Monday, July 19, 2010

Queen Anne Books Backs the Scurvy Mistress

An excerpt from a new review by Queen Anne Books in Seattle:

Clever treasure clues, exotic locales, fight scenes, and underwater explorations provide swashbuckling flair. I also loved how Fish's crew mates are quite aware of their pirate image, studying books about pirate history, cultivating beards, and picking pirate names to be most impressive. This novel is funny and exciting-- a great summer read or read-aloud, by Jove!

Read the rest here. The same reviewer also has a nice piece on David Mitchell's new novel, which sounds amazing and kind of surprising, or at least very different from Cloud Atlas.

Sunday, July 11, 2010

New Review: FISH Makes Summer Beach Read List

A great review of FISH appears in the Winston-Salem Journal today. Here's an excerpt:

" entertaining, rollicking read that challenges as well captivates...full of humor, quick-witted dialogue, well-disguised lessons in initiative and hard work with clever pirating lore and grand treasure dreams."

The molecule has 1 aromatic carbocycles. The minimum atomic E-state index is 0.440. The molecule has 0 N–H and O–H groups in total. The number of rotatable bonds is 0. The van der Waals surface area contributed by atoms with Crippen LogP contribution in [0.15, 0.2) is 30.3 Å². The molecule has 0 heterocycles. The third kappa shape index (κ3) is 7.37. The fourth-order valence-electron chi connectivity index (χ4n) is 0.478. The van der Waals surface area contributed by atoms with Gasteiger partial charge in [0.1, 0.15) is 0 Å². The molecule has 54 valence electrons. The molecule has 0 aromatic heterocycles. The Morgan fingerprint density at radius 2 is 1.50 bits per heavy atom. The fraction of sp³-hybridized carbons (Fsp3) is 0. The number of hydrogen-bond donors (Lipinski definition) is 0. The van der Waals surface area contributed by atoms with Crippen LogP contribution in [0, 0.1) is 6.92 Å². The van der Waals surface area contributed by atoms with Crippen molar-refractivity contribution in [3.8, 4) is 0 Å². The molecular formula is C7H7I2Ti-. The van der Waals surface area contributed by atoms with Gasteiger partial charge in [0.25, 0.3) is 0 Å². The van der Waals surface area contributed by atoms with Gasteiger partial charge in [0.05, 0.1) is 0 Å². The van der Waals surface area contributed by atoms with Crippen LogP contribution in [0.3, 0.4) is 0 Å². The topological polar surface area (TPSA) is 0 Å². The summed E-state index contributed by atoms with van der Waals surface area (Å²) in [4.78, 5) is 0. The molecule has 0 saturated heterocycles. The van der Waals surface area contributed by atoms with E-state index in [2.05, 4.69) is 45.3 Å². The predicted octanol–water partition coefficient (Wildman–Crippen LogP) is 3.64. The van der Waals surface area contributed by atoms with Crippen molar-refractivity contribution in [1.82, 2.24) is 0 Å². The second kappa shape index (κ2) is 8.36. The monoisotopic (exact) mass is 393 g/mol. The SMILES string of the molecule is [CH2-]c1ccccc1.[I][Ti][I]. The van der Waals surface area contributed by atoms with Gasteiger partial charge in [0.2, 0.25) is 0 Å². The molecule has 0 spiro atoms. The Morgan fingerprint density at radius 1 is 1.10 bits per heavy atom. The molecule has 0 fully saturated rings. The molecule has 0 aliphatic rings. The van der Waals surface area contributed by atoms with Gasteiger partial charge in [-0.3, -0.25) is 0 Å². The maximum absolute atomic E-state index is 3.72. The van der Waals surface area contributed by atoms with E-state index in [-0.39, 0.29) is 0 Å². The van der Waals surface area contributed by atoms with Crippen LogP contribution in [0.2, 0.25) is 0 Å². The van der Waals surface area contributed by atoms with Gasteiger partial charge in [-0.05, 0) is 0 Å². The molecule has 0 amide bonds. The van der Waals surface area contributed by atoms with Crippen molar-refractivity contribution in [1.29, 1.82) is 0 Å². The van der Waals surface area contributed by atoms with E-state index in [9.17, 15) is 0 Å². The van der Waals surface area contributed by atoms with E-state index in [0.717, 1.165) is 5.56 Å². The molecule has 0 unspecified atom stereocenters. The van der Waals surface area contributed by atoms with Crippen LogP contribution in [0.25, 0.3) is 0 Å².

And the full piece.

Wednesday, July 7, 2010

Pirates and the Liar's Paradox

A few weeks ago I visited Munsey Park School in Manhasset, NY, and spoke with a number of classes about FISH and the writing process. When I was talking to a group of second-graders, one of the kids caught on early that I have a tendency to embellish when telling stories. I'd been talking about my journalism (all true stuff) and my fiction (mostly invented). So he raises his hand, I stop, and he asks, "Was what you just said true?"

I'd been talking about sitting in a flying car, but I wasn't making it up. I wrote about the car, Terrafugia's Transition, which is really a drivable plane, in Popular Science. I explain this to the inquisitive kid, then add a qualifier, noting that I do often make things up.

"So how do we know what's true?" he asks.

"You can ask me," I answer, "but you shouldn't trust my answer, because I've already said that I make things up." He looks at me strangely, and then I get carried away. "You've actually brought up a really interesting and famous philosophical question known as the liar's paradox....."

The teacher laughed slightly, I went on for a moment more, and then quickly returned to stories of sword fights, treasure hunts, and smelly rogues.